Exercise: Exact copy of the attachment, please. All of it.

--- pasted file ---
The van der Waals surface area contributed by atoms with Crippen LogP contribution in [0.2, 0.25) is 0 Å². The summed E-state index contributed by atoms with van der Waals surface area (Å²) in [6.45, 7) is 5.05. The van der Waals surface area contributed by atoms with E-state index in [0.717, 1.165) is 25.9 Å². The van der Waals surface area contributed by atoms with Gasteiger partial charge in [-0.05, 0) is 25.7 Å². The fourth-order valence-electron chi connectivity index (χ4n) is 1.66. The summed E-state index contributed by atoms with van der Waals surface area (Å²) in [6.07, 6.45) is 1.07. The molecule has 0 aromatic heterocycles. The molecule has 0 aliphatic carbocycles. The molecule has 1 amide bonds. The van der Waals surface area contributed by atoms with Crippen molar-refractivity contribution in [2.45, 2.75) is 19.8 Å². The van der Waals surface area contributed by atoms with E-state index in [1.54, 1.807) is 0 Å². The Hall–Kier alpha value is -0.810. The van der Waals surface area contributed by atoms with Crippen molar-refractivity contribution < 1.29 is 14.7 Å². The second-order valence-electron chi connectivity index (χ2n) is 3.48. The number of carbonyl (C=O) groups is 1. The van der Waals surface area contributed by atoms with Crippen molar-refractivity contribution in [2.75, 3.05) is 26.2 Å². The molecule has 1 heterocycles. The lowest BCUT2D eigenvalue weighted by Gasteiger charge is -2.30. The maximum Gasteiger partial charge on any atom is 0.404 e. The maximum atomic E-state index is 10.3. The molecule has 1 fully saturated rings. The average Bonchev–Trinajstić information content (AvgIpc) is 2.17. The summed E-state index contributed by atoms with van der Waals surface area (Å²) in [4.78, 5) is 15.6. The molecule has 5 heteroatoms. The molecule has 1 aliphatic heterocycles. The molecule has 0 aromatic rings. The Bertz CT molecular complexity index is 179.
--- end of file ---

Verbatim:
The van der Waals surface area contributed by atoms with Crippen LogP contribution in [0.2, 0.25) is 0 Å². The summed E-state index contributed by atoms with van der Waals surface area (Å²) in [6.45, 7) is 5.05. The van der Waals surface area contributed by atoms with E-state index in [0.717, 1.165) is 25.9 Å². The van der Waals surface area contributed by atoms with Gasteiger partial charge in [-0.05, 0) is 25.7 Å². The fourth-order valence-electron chi connectivity index (χ4n) is 1.66. The summed E-state index contributed by atoms with van der Waals surface area (Å²) in [6.07, 6.45) is 1.07. The molecule has 0 aromatic heterocycles. The molecule has 0 aliphatic carbocycles. The molecule has 1 amide bonds. The van der Waals surface area contributed by atoms with Crippen molar-refractivity contribution in [2.45, 2.75) is 19.8 Å². The van der Waals surface area contributed by atoms with E-state index in [1.54, 1.807) is 0 Å². The Hall–Kier alpha value is -0.810. The van der Waals surface area contributed by atoms with Crippen molar-refractivity contribution < 1.29 is 14.7 Å². The second-order valence-electron chi connectivity index (χ2n) is 3.48. The number of carbonyl (C=O) groups is 1. The van der Waals surface area contributed by atoms with Crippen molar-refractivity contribution in [2.75, 3.05) is 26.2 Å². The molecule has 1 heterocycles. The lowest BCUT2D eigenvalue weighted by Gasteiger charge is -2.30. The maximum Gasteiger partial charge on any atom is 0.404 e. The maximum atomic E-state index is 10.3. The molecule has 1 fully saturated rings. The average Bonchev–Trinajstić information content (AvgIpc) is 2.17. The summed E-state index contributed by atoms with van der Waals surface area (Å²) in [4.78, 5) is 15.6. The molecule has 5 heteroatoms. The molecule has 1 aliphatic heterocycles. The molecule has 0 aromatic rings. The Bertz CT molecular complexity index is 179.